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Fake News: Home

This guide provides the resources, both print and online, to distinguish facts from fake news. Browse the resources below or check with the Reference Librarian at your Delaware Public Library.

What Is Fake News?

Fake news is just as it sounds: news that is misleading and not based on fact or, simply put, fake.

Unlike satire news, which is often hosted by parody websites (think The Onion) and makes light humor of current events and people, fake news has the intention of disseminat­ing false information, not for comedy, but for consumption. - Alvarez, Barbara. "Public Libraries in the Age of Fake News." Public Libraries, Nov 2016: 24-7. Accessed 28 Feb. 2017.

Types of Fake News

There are four broad categories of fake news, according to media professor Melissa Zimdars of Merrimack College.

CATEGORY 1: Fake, false, or regularly misleading websites that are shared on Facebook and social media. Some of these websites may rely on “outrage” by using distorted headlines and decontextualized or dubious information in order to generate likes, shares, and profits.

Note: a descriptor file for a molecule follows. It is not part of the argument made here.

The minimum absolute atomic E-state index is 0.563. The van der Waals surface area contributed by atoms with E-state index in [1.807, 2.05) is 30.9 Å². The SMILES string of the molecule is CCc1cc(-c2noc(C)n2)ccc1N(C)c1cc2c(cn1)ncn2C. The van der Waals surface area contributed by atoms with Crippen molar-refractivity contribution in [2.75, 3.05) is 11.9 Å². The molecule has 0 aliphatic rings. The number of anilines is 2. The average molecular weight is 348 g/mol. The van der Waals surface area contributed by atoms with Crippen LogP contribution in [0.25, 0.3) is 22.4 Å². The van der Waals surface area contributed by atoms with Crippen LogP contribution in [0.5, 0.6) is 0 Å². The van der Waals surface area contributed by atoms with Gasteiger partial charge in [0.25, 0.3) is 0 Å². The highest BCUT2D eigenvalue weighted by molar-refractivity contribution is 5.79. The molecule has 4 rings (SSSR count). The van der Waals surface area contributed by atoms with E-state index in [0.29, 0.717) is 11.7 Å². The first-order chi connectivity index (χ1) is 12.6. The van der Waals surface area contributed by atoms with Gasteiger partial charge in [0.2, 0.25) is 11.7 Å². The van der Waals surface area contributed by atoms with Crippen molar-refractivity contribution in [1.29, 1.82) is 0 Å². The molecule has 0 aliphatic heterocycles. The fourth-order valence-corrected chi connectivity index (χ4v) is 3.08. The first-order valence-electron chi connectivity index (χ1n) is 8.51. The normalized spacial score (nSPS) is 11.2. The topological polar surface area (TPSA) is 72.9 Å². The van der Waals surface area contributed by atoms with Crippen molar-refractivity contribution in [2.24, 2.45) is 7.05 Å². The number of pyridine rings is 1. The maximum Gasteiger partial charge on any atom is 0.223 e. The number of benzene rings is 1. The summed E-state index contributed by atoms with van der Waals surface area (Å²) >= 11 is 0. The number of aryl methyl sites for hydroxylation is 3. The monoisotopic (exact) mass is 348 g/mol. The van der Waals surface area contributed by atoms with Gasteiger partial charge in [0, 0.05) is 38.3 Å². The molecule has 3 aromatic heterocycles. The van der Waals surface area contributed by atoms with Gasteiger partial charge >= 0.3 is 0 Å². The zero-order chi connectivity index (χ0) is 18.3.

CATEGORY 2: Websites that may circulate misleading and/or potentially unreliable information

CATEGORY 3: Websites which sometimes use clickbait-y headlines and social media descriptions

CATEGORY 4: Satire/comedy sites, which can offer important critical commentary on politics and society, but have the potential to be shared as actual/literal news

No single topic falls under a single category - for example, false or misleading medical news may be entirely fabricated (Category 1), may intentionally misinterpret facts or misrepresent data (Category 2), may be accurate or partially accurate but use an alarmist title to get your attention (Category 3) or may be a critique on modern medical practice (Category 4.)  Some articles fall under more than one category.  Assessing the quality of the content is crucial to understanding whether what you are viewing is true or not.   It is up to you to do the legwork to make sure your information is good.

Acknowledgement

Thanks to KT Lowe at Indiana University East for some of the content on this guide.